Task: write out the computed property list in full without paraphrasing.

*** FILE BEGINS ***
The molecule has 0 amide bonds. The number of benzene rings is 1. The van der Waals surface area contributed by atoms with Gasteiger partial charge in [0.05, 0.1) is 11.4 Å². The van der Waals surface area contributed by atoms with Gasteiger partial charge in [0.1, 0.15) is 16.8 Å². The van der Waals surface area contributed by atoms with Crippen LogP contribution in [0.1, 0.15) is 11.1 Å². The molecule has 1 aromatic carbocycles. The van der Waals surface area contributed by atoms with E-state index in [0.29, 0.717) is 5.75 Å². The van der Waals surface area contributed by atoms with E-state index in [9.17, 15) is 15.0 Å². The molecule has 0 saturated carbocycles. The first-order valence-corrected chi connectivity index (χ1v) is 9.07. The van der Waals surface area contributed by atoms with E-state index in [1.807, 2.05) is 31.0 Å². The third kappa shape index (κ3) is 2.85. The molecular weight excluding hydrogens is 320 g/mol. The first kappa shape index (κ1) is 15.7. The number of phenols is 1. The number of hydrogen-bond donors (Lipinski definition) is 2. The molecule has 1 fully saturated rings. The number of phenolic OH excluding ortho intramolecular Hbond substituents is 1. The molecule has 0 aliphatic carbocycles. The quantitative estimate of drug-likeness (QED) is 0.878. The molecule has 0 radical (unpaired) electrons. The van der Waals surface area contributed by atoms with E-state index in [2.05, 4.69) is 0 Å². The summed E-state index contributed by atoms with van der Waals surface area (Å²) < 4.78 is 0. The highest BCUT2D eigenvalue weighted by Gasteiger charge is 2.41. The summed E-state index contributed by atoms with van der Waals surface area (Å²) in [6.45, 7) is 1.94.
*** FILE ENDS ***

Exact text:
The molecule has 0 amide bonds. The number of benzene rings is 1. The van der Waals surface area contributed by atoms with Gasteiger partial charge in [0.05, 0.1) is 11.4 Å². The van der Waals surface area contributed by atoms with Gasteiger partial charge in [0.1, 0.15) is 16.8 Å². The van der Waals surface area contributed by atoms with Crippen LogP contribution in [0.1, 0.15) is 11.1 Å². The molecule has 1 aromatic carbocycles. The van der Waals surface area contributed by atoms with E-state index in [0.29, 0.717) is 5.75 Å². The van der Waals surface area contributed by atoms with E-state index in [9.17, 15) is 15.0 Å². The molecule has 0 saturated carbocycles. The first-order valence-corrected chi connectivity index (χ1v) is 9.07. The van der Waals surface area contributed by atoms with E-state index in [1.807, 2.05) is 31.0 Å². The third kappa shape index (κ3) is 2.85. The molecular weight excluding hydrogens is 320 g/mol. The first kappa shape index (κ1) is 15.7. The number of phenols is 1. The number of hydrogen-bond donors (Lipinski definition) is 2. The molecule has 1 fully saturated rings. The number of phenolic OH excluding ortho intramolecular Hbond substituents is 1. The molecule has 0 aliphatic carbocycles. The quantitative estimate of drug-likeness (QED) is 0.878. The molecule has 0 radical (unpaired) electrons. The van der Waals surface area contributed by atoms with E-state index in [2.05, 4.69) is 0 Å². The summed E-state index contributed by atoms with van der Waals surface area (Å²) < 4.78 is 0. The highest BCUT2D eigenvalue weighted by Gasteiger charge is 2.41. The summed E-state index contributed by atoms with van der Waals surface area (Å²) in [6.45, 7) is 1.94.